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Previous: 9.5 Combining the Arguments from Being and Love Up: 9. God is Not Us Next: 10. Images of God

9.6 Analogical and literal language

The previous section has presented some analogies for how we might be related to the divine. In some traditions of religious philosophy, such as that of Aquinas, this is all that can be given. According to him, we talk about love with humans and love with God, but these are not strictly the same thing. Rather, God has something that is like the love that we know. It is sufficiently like love that we do call it love, but it is strictly distinct. Terms in his theology are not univocal, but analogous. This is not the same as the apophatic theology mentioned in Chapter 7, but it would mean that any theistic science would be difficult, since the terms we would use would not properly refer to God.

Duns Scotus (1265-1308) was one opponent of Aquinas on this issue. Scotus holds that ‘being’ is a univocal notion applicable to everything that exists without restriction. This to return to the position of Parmenides, for whom being is the central concept. According to Scotus, we should be able to unequivocally describe God with terms such as being, love and wisdom. Scotus’ view has become the dominant view in later Western history, and we will need it within theistic science. We should try to avoid using analogies at the most fundamental level of explanation. That should not blind us, however, to the crucial role of analogies in learning new ideas concerning nature and divinity.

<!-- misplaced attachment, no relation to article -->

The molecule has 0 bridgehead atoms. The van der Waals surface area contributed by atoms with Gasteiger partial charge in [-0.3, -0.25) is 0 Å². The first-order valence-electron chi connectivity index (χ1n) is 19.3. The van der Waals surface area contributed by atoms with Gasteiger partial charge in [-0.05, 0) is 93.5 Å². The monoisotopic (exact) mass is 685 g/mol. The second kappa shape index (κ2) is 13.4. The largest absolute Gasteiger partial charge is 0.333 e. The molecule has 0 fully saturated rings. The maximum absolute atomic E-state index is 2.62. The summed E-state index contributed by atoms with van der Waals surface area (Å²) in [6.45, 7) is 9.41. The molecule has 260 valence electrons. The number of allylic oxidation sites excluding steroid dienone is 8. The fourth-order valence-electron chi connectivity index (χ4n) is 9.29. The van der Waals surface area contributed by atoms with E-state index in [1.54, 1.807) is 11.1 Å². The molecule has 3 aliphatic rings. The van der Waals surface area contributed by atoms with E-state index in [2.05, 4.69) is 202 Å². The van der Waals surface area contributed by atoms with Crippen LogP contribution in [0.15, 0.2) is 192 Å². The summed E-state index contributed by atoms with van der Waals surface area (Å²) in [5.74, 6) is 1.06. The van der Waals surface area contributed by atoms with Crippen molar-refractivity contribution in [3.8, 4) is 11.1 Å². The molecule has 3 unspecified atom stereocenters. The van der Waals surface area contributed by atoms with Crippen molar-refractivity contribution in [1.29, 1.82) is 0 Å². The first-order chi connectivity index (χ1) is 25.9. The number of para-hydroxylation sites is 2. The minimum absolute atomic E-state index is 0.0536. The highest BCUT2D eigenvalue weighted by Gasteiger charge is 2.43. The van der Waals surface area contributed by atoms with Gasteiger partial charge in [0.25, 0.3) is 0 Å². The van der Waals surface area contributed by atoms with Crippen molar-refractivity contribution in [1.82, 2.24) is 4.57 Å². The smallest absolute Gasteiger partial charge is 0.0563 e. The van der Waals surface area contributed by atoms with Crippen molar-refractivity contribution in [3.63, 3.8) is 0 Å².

In fact, some analogies are so important that they link not just our ideas, but also nature and divinity themselves. We call these relations correspondences. Part IV will explain how such relations are more than analogies and how they are important descriptions of structures and dynamics within theism. And, using theistic science, we will unequivocally describe things related by such correspondences and then see why the various analogies do hold. In this way we will have the univocal language of Scotus, while simultaneously agreeing with Aquinas that particular analogies are essential to understanding the relations between divinity and created things.


Previous: 9.5 Combining the Arguments from Being and Love Up: 9. God is Not Us Next: 10. Images of God

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